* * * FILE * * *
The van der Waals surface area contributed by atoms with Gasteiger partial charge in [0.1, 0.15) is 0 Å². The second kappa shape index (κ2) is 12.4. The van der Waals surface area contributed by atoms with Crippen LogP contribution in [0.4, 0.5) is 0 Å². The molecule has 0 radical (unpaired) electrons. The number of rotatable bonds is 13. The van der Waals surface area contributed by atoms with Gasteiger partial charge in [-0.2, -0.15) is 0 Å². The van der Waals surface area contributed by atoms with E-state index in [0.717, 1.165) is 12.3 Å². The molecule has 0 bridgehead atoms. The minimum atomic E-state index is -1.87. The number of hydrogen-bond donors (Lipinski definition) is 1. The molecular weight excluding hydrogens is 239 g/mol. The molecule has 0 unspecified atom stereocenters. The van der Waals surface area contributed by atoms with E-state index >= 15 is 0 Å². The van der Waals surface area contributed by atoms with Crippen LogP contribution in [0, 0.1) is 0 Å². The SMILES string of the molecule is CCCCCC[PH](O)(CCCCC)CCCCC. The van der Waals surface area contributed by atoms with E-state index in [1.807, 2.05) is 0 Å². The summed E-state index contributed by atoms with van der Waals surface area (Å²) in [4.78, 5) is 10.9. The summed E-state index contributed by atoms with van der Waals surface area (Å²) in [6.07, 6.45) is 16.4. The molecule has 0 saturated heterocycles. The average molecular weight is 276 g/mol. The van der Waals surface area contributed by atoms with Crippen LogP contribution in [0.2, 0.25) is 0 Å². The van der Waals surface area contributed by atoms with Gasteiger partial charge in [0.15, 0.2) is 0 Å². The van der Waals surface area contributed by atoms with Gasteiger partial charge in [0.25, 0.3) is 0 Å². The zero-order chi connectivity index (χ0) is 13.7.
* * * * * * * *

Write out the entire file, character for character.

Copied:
The van der Waals surface area contributed by atoms with Gasteiger partial charge in [0.1, 0.15) is 0 Å². The second kappa shape index (κ2) is 12.4. The van der Waals surface area contributed by atoms with Crippen LogP contribution in [0.4, 0.5) is 0 Å². The molecule has 0 radical (unpaired) electrons. The number of rotatable bonds is 13. The van der Waals surface area contributed by atoms with Gasteiger partial charge in [-0.2, -0.15) is 0 Å². The van der Waals surface area contributed by atoms with E-state index in [0.717, 1.165) is 12.3 Å². The molecule has 0 bridgehead atoms. The minimum atomic E-state index is -1.87. The number of hydrogen-bond donors (Lipinski definition) is 1. The molecular weight excluding hydrogens is 239 g/mol. The molecule has 0 unspecified atom stereocenters. The van der Waals surface area contributed by atoms with E-state index >= 15 is 0 Å². The van der Waals surface area contributed by atoms with Crippen LogP contribution in [0, 0.1) is 0 Å². The SMILES string of the molecule is CCCCCC[PH](O)(CCCCC)CCCCC. The van der Waals surface area contributed by atoms with E-state index in [1.807, 2.05) is 0 Å². The summed E-state index contributed by atoms with van der Waals surface area (Å²) in [4.78, 5) is 10.9. The summed E-state index contributed by atoms with van der Waals surface area (Å²) in [6.07, 6.45) is 16.4. The molecule has 0 saturated heterocycles. The average molecular weight is 276 g/mol. The van der Waals surface area contributed by atoms with Crippen LogP contribution in [0.2, 0.25) is 0 Å². The van der Waals surface area contributed by atoms with Gasteiger partial charge in [0.15, 0.2) is 0 Å². The van der Waals surface area contributed by atoms with Gasteiger partial charge in [0.25, 0.3) is 0 Å². The zero-order chi connectivity index (χ0) is 13.7.